Today as part of my lunch preparations I dashed out into the rainy garden and snatched up a bunch of green things: some kale, some collards, arugula, a couple little heads of broccoli. Back inside I just dumped them on the table. Who needs a plate?! And who needs washing—the rain takes care of that, right? We're very formal here. Zion and I enjoyed them the most, he the kale and I the arugula and broccoli. Harvey and Lijah will always eat broccoli too, Lijah nibbling only on the very tips of the buds. I don't know why he doesn't like the stems—those are the best part! I don't know that we have enough of anything to make a real dish of it, but that's fine. We'll just keep browsing.
We went strawberry picking today. In the past the outing has sometimes felt pretty stressful: it could be our only chance to get all the berries we need for a whole year worth of jam! But this time a couple things dialed down my intensity. For one, right now Harvey and I are the only ones who actually eat strawberry jam in our house, so we actually still have a couple jars left over from last year. And then we were also going with friends, so when we arrived at the farm I had to chill and wait for them rather than hurrying out into the fields in panic that all the berries were going to be gone. Oh, and also! I have three pretty grown up pickers now!
The weather was also stress reducing: it was super humid, but while we were picking the cloud cover held and it wasn't too hot (we finished just in time; it sure got hot in the afternoon!). And despite the hordes of people in the field with us there were plenty of berries. We came home with 11 quarts, and there were lots more for the wagon-loads of people coming in after us as we rolled back towards the barn.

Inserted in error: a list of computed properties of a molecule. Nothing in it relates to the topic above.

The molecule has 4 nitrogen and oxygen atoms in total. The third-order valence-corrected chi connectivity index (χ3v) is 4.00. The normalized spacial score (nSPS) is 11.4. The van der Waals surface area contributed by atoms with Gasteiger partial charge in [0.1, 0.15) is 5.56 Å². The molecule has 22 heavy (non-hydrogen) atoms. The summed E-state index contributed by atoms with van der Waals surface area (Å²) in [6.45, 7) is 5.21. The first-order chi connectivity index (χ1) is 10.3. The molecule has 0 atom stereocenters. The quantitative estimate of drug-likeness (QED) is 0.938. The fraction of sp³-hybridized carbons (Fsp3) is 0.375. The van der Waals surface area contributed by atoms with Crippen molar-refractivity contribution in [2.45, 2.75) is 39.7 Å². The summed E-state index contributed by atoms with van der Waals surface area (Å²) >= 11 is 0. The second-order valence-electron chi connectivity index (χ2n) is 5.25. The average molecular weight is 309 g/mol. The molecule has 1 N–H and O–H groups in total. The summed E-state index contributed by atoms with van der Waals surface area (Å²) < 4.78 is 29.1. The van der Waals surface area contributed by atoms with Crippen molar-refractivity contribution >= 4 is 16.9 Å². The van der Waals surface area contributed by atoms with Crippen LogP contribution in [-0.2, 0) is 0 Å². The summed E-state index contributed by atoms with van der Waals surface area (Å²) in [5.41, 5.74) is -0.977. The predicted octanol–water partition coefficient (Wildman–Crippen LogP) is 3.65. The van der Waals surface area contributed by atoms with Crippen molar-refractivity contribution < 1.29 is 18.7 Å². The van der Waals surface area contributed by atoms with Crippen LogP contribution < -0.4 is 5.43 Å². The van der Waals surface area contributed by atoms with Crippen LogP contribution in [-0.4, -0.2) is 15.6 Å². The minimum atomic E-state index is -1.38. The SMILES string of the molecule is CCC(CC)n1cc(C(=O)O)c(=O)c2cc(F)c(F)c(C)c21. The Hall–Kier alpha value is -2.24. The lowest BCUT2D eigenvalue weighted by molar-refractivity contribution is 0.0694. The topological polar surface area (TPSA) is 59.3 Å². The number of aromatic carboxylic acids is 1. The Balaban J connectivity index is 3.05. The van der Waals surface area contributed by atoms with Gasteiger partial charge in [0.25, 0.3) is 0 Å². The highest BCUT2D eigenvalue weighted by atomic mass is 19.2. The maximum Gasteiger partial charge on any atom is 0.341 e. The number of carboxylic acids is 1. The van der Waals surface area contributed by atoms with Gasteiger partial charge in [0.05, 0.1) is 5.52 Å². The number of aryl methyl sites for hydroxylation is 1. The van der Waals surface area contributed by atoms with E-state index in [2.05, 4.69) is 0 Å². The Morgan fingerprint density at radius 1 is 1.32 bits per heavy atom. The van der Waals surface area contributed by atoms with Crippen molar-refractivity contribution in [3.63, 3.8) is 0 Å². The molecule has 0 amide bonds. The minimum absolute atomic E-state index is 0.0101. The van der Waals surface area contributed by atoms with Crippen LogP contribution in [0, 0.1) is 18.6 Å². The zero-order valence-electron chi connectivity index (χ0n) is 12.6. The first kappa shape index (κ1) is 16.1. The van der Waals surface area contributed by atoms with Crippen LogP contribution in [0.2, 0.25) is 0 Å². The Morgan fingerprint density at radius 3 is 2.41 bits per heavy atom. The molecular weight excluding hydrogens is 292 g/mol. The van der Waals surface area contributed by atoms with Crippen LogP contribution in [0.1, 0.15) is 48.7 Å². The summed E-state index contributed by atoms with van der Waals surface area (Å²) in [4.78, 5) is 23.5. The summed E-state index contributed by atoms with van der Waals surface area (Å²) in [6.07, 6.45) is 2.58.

Up next, actually making the jam. When will I possibly have time?! That's stressful too!
The solstice this year was busy with celebrations: our community group's little party Harvey on Friday evening, two big parties for friends Saturday, and an end-of-the-year picnic at Church mid-day Sunday. Luckily, the Town of Concord scheduled solstice festivities for Sunday afternoon starting at one, so by hurrying we were able to get to the Old North Bridge in time to see mid-summer greeted in style!
Besides the solstice, we were also celebrating the Concord River and its tributaries, so the party was called Riverfest. It's happened for a few years now, but this is the first time we managed to make it—and now that we did, I'm sorry to have missed it before! So many fun things there. We started off making some art; Harvey was feeling grumpy, but the woman running the art table was so energetic and encouraging she drew him out of his funk, and once launched he worked on his project for quite a while. Lijah doesn't have patience for long-term projects, and after a few minutes he decided he wanted to get his face painted. I was amazed and proud to see him handle the whole thing, from standing in line to telling the young woman what he wanted to be (a white bunny) all by himself! The transformation was startling.